Hotdesking experiment week 1

This was week 1 of our 8-week hotdesking/mobility experiment. Hotdesking at its most anarchic means that people do not have an assigned desk but take any desk or workspace that is available. Often there are fewer hot-desks than people based in that workplace. 1:2 is an often quoted ratio. This allows for vacation, sickness, people out on client sites or whatever. It also means a reduction in corporate real estate costs as the amount of space needed to house people can be reduced. Hotdesking is variously defined, but for our purposes it means:

a) People participating (12/300) clear their assigned desks of all their stuff
b) A notice is put on the desk saying 'This is a hotdesk' and each of the 12 desks is numbered and a floor map showing the location of each of the numbered desks is given to the participants.
c) Cards numbered 1 – 12 are put in a hat on the reception desk.
d) Participants 'Simply go to the front desk and pick a number out of the hat; that will be your hot desk for the day. Return the number at the end of the day. Repeat the following day.'

We didn't go into this cold-turkey. We had several meetings working out how we would do this and what we would need, beyond the volunteers, to make it effective. It's involved the IT team, the Office Services Team, the Telecomms Team, and the Finance Team. But now all desks are equipped with a standard set of kit, two boxes to store stuff have been allocated per person and storage space has been provided, all participants have a softphone on their laptops, and we know what code we can charge our desk-clearing and weekly check-in meetings to.

We weren't actually hotdesking in Week 1. It was a 'Clear your desk' week – which for 3 of the participants was the value in joining the experiment. One sent me a photo after 4 hours of intense desk clearing with the triumphant comment that he could now see a small piece of the actual desktop. (I must ask him what he did with the bright blue fur bean bag he kept under the desk).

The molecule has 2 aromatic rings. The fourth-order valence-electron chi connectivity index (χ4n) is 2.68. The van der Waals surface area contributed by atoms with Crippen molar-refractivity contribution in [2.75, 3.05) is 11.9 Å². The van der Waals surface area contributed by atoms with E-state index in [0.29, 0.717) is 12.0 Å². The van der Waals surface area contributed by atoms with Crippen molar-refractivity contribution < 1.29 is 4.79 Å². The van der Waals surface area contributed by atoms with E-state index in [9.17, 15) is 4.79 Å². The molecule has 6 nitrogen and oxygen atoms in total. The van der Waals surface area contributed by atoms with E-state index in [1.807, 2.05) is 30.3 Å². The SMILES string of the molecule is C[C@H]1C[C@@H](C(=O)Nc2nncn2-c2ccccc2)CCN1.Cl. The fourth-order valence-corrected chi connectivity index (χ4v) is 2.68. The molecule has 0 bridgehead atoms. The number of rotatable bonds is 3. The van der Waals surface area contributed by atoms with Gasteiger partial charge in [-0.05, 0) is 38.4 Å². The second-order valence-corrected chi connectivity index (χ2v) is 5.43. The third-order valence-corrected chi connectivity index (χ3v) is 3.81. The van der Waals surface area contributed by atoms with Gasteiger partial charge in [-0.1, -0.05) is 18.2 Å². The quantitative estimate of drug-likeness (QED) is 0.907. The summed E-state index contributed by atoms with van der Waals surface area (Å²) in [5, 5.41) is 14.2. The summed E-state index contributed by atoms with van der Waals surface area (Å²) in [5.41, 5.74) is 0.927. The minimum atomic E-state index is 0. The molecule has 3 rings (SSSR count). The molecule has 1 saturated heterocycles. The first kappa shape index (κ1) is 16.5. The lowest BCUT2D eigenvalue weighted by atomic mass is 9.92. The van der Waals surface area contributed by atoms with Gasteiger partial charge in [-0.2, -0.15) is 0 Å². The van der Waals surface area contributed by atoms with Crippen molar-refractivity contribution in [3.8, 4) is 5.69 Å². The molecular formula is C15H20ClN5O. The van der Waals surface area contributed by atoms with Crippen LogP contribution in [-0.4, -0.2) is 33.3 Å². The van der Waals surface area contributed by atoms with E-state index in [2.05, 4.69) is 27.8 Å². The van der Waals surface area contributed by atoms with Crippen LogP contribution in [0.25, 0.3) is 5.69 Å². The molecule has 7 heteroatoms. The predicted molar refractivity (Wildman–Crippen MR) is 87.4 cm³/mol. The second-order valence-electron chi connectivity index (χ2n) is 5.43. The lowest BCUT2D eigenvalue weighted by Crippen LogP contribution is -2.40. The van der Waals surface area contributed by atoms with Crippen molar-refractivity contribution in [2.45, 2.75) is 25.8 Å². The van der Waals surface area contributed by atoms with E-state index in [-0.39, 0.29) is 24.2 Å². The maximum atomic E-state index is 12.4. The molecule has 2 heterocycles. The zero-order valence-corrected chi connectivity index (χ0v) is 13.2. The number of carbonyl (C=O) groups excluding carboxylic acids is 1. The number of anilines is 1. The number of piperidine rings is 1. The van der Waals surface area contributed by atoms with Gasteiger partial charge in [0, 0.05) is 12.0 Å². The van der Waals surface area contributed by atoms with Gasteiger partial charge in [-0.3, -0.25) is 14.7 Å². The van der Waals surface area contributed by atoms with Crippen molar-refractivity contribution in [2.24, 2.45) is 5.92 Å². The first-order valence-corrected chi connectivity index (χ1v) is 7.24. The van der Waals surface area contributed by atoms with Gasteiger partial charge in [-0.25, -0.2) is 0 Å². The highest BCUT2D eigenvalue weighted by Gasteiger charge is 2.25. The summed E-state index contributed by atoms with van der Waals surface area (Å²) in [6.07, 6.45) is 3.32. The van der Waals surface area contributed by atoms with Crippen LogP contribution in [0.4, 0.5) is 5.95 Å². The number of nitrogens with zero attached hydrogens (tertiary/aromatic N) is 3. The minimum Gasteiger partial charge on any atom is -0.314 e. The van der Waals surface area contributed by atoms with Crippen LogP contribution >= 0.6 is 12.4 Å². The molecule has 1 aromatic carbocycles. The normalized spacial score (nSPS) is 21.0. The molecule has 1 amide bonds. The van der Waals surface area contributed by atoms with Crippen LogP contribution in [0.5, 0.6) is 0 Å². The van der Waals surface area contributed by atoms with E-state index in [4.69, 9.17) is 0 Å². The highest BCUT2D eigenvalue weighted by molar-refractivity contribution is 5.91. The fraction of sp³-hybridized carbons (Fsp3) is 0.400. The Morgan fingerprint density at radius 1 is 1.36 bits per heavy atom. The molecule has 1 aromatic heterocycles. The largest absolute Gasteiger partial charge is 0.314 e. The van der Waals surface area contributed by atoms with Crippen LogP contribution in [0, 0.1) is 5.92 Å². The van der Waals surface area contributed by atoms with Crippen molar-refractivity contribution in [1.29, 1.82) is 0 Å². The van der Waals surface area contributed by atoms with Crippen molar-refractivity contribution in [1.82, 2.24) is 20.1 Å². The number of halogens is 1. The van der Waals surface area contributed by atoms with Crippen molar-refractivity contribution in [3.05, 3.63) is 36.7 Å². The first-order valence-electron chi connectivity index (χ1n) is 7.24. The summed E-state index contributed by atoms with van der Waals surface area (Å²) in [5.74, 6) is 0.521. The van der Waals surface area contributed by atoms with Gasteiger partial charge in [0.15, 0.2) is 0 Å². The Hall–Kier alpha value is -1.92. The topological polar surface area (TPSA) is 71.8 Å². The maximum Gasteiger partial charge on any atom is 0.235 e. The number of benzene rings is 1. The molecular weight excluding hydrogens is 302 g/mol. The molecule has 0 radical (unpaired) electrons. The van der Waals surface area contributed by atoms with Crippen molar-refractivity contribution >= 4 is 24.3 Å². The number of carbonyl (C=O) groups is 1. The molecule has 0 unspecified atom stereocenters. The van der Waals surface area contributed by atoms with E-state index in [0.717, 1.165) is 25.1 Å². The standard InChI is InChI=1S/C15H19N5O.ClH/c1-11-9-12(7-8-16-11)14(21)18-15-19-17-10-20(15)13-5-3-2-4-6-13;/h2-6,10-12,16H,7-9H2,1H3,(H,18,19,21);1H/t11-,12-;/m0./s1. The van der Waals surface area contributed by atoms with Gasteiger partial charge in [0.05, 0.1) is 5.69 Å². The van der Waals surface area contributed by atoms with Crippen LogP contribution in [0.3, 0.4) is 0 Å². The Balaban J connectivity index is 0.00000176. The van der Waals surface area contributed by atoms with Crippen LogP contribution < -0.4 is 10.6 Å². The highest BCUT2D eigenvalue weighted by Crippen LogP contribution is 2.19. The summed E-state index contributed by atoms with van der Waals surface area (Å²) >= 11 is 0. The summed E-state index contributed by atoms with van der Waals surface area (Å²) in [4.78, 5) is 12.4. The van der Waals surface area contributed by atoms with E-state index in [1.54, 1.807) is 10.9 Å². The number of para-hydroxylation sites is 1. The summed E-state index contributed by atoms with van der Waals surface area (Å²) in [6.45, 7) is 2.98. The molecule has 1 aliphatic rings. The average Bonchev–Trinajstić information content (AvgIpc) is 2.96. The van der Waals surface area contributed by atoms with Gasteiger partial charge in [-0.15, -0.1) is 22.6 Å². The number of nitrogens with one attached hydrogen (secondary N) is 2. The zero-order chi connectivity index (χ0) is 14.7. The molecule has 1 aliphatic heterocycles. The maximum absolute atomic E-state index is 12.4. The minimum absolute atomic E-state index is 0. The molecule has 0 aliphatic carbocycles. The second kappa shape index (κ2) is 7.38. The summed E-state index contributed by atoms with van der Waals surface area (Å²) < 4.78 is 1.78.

Another was coming in over the weekend to clear as she has 'stuff spread out over several locations'. In case people didn't know on what 'clear your desk means' I sent out a tip sheet on this. (See July's tool of the month). In previous desk clearing events I've been involved with I've suggested people look at the very funny George Carlin piece on Stuff. There's a much more sobering piece on stuff – related to sustainability and the cradle to cradle concept via The Story of Stuff Project.

We're not the only ones experimenting with hotdesking: KPMG is one and we're fully aware that it's not all going to be roses for all the well documented reasons. But our purpose is to:

  • Push the boundaries of our rather traditional workplace
  • Gather information that we can talk with our clients about
  • Test our own thinking about hotdesking, mobile working and what it means to designers and users.
  • We want to know whether this form of working augments interactions, facilitates connections, and gives us usable insights or leads to innovative products/services.

So week 1 has not been about hotdesking but preparing to hotdesk. Each participant has to clear his/her desk putting all their stuff into two moving crates – in our case medium Fedex boxes – as if they were moving offices. (The two crate equivalent is the standard allowance, in my experience, for people moving from assigned seating to mobile working in new space). The things which don't fit into the two crates have to be taken home or disposed of.